MAGMA CARTER

Stuart White 22-11-2021 10:30 AM

 

MAGMA CARTER

When I was growing up dinosaurs didn’t exist.  I don’t mean I’m so old I pre-date the days of the prehistoric beast, simply that in those days, nobody bar a few nerdy scientists, gave them much of a second thought.  

But in 1993 all that changed.  Movie buffs amongst you will immediately recognise that year as the release year of the original Spielberg Jurassic Park movie.  That’s not to say there hadn’t been films portraying these ancient beasts before – several had come and gone, seemingly without a trace, the oldest being from 1933 and filmed in black and white.  But what set Jurassic Park apart, aside from the impressive special effects and the sprinkling of magic Spielberg dust, was the relatively recent discovery of DNA and its genetic significance.  The scriptwriters exploited this concept with the quasi-credible discovery of a living lizard species, derived from dinosaur DNA, captured from an ancient mosquito, and preserved for millennia in a chunk of amber.  From there several other species are cloned and kept on an island which acts as a dinosaur game reserve, now open to the public.  But that wouldn’t have made much of a story, so of course some of the more dangerous dinosaurs had to escape and cause mayhem and murder in the modern world.   The film grossed over a billion dollars and won 3 Oscars for sound and visual effects.  And more importantly it generated so much interest in dinosaurs that the study of palaeontology experienced a record increase in applications.

So that’s where all the dinosaur hype and fascination started and since then it has spawned more movies from the same franchise, animated series such as Ice Age, and  led to a global fascination with finding out more about these beasts of the past.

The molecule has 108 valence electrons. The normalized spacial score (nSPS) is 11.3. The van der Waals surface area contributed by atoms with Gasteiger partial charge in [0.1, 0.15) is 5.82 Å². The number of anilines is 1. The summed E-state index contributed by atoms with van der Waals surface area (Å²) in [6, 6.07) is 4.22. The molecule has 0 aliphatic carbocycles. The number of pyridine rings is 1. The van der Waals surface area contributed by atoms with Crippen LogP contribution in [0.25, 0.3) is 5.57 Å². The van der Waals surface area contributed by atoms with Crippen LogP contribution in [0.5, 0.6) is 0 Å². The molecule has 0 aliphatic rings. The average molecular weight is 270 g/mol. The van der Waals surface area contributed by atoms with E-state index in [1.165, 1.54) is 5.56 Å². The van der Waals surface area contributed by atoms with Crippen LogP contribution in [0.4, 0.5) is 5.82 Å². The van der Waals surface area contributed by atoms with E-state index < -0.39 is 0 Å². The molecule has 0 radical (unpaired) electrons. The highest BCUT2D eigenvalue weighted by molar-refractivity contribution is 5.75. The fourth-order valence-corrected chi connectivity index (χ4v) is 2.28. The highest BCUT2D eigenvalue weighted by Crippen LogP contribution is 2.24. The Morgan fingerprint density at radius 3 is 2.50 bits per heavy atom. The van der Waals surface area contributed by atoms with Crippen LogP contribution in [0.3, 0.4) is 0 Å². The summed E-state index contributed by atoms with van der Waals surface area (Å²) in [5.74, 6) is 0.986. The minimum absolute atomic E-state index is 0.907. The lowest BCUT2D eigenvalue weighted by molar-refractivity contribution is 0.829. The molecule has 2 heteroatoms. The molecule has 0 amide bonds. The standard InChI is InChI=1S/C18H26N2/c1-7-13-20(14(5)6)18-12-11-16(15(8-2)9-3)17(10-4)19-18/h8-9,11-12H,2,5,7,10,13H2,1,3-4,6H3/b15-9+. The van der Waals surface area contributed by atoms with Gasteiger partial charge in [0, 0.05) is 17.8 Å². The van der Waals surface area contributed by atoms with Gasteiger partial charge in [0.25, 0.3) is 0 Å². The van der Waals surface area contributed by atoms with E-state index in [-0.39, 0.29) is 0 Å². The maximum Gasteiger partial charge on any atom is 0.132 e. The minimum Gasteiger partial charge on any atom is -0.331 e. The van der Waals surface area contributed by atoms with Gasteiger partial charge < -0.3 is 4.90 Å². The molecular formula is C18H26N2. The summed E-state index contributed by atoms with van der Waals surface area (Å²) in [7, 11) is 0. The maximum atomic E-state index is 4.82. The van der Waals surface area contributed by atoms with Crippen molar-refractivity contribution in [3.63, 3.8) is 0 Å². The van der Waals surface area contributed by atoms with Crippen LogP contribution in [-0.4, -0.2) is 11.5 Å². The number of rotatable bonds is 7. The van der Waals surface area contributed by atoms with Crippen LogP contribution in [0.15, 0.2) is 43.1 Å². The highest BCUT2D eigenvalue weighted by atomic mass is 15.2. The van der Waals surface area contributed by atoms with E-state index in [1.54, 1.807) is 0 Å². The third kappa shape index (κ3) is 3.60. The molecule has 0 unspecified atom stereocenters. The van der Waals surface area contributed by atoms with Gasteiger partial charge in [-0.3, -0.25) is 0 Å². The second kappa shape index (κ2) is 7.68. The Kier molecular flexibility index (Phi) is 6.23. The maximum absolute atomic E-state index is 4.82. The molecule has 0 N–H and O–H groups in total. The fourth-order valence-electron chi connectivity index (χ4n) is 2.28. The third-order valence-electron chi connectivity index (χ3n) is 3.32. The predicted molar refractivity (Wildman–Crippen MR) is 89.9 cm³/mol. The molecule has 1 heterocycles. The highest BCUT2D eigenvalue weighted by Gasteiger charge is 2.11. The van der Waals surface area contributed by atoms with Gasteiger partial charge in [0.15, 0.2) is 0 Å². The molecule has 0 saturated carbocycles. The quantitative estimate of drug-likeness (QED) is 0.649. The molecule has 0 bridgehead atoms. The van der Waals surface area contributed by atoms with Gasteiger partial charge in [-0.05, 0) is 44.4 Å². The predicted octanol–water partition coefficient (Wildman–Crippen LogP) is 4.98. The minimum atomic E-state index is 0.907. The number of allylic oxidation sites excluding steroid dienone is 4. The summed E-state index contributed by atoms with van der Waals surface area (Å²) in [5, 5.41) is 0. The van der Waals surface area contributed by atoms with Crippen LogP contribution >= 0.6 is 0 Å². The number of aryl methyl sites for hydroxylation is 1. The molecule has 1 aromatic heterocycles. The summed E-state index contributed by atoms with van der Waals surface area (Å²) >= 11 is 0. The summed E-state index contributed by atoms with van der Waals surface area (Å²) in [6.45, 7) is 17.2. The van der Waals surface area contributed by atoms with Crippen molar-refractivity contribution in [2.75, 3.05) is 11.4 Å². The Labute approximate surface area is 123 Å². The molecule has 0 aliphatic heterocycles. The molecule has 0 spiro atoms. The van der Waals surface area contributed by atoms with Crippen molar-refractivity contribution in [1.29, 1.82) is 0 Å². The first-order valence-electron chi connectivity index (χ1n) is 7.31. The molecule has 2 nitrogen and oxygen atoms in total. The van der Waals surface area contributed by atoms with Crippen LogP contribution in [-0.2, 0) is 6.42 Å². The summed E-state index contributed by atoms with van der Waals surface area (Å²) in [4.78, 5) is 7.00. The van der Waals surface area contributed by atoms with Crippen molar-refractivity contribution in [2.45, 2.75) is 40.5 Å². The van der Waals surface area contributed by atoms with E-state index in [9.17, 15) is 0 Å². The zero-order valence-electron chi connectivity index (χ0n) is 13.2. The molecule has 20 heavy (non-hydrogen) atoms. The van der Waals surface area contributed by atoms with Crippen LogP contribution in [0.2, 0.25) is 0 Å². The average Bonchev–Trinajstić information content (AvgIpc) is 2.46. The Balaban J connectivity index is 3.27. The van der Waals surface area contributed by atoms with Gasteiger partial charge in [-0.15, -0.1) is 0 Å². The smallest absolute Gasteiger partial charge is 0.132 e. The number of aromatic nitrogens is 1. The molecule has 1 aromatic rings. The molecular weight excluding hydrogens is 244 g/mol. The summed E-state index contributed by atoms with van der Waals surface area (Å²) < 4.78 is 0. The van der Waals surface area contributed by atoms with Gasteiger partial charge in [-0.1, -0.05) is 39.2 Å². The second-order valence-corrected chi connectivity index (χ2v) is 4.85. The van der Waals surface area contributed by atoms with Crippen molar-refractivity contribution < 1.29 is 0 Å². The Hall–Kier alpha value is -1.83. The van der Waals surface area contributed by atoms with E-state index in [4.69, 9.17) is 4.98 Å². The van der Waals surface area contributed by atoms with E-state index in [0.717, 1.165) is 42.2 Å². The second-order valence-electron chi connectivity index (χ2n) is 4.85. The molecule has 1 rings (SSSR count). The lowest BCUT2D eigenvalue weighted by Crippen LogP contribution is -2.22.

But only recently something quite fascinating emerged concerning these creatures, and that is that they began life as much smaller creatures and it was a major climate event on earth which led to their monster growth.  This finding is the result of a study between scientists from the UK’s Birmingham university in conjunction with their Chinese counterparts at the China Institute of Mining & Technology.   Their joint team of researchers recently presented compelling evidence that massive volcanic events probably helped the dinosaurs diversify and thrive, reaching their monumental sizes. 

Their results were published in the Proceedings of the National Academy of Sciences and explain that the Triassic Period, which began roughly 250 million years ago, was a time of massive ecological change after the largest mass extinction event on record.  Earlier dinosaurs had been skinnier, more reptilian, less of the massive, marauding Spielberg monsters but it was during this time period that dinosaurs diversified until they became wondrous beasts such as T. Rex and Triceratops, dominating ecosystems all over earth.